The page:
One fated summer night in 2017 the paths of two uniquely gifted and talented Memphis musicians aligned in a club on Beale Street. Cameron Kimbrough, grandson of Junior Kimbrough and native of the famed Mississippi hill country, brought his raw, stripped-down rhythms from the fresh, open air of Potts Camp, MS, to the crowded room. As the audience took in Kimbrough’s beats from the drums, they were blessed by the powerful and mesmerizing voice of Damion “Yella P” Pearson’s harmonica. Kimbrough had grown up hearing the blues from his grandfather’s juke joint, and later taught himself to play. Yella P. was also self-taught on the harmonica, first picking it up at age 13 and honing his style while listening to the blues on Beale Street. An instant connection growing from their chance encounter, they teamed up to form Memphissippi Sounds and immediately began creating a new sound. Their custom blend of North Mississippi hill country blues, Memphis blues and soul, rock, pop, and hip-hop was debuted at the New Daisy while opening up for guitar legend Eric Gales. In the past year, they’ve taken the Memphissippi Sound on the road to places such as Thacker Mountain Radio Hour in Oxford, Clarksdale’s Juke Joint Festival, and Little Rock’s Whitewater Tavern backing up Grammy-nominated local bluesman R.L. Boyce. Memphissippi Sounds has made local appearances at such venues as the Levitt Shell, Radio Memphis, and the Indie Memphis Film Festival. Between gigs, they enjoy doing some old-school busking on South Main, a throwback to the heyday of Memphis music.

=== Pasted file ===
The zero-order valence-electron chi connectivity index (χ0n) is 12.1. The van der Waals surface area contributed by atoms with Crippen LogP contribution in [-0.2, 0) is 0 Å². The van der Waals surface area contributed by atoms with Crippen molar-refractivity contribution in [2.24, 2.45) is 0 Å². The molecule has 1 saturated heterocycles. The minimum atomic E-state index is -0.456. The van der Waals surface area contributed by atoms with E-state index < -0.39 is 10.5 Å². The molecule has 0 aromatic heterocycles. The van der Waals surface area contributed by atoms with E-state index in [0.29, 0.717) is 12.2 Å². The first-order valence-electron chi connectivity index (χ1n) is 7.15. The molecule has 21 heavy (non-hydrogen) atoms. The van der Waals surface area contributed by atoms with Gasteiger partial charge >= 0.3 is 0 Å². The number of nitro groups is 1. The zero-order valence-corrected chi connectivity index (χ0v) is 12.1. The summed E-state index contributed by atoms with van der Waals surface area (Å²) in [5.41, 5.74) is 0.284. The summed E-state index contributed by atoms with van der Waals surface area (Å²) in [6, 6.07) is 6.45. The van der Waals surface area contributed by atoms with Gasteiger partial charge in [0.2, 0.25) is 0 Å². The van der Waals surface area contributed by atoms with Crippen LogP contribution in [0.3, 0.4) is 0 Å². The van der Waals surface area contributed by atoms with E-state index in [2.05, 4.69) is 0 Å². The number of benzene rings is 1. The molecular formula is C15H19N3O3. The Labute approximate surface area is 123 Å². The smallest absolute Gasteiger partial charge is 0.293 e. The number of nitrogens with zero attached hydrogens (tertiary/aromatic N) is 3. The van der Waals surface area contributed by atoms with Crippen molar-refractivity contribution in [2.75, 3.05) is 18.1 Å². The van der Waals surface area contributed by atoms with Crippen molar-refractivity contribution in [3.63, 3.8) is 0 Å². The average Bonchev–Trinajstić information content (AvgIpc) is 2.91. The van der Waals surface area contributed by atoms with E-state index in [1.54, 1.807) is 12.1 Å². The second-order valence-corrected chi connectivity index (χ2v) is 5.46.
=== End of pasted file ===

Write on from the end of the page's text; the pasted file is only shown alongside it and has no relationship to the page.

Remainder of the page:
Short individual Bio:
Damion Kereem Pearson, aka ‘Yella P,’ is a multifaceted artist from Memphis creating a sound rooted in the Delta blues with shades of soul, gospel, and hip-hop. Mostly self-taught, Damion began playing harmonica at age 13, saving up his lunch money for a month to purchase the instrument. Adding to his arsenal, Damion later learned to play the guitar, saxophone, trombone, and piano. He got his start on Beale Street playing with ‘Big’ Jerry Parnell.
Cameron Kimbrough, the grandson of North Mississippi Hill Country Blues Legend Junior Kimbrough, and the son of blues drummer Kent Kimbrough, the Blues seems to be Cameron’s birthright. Over the years he taught himself to play the drums and the guitar while developing a rich vocal quality that touches the soul. His eclectic style is influenced by a diverse host of artists from the likes of John Lee Hooker to Linkin Park to Chris Brown. Cameron is the next generation of North Mississippi Hill Country Blues. His unique style of Blues has strong traditional characteristics of rawness and simplicity peppered with flavors of rock, neo-soul and R&B.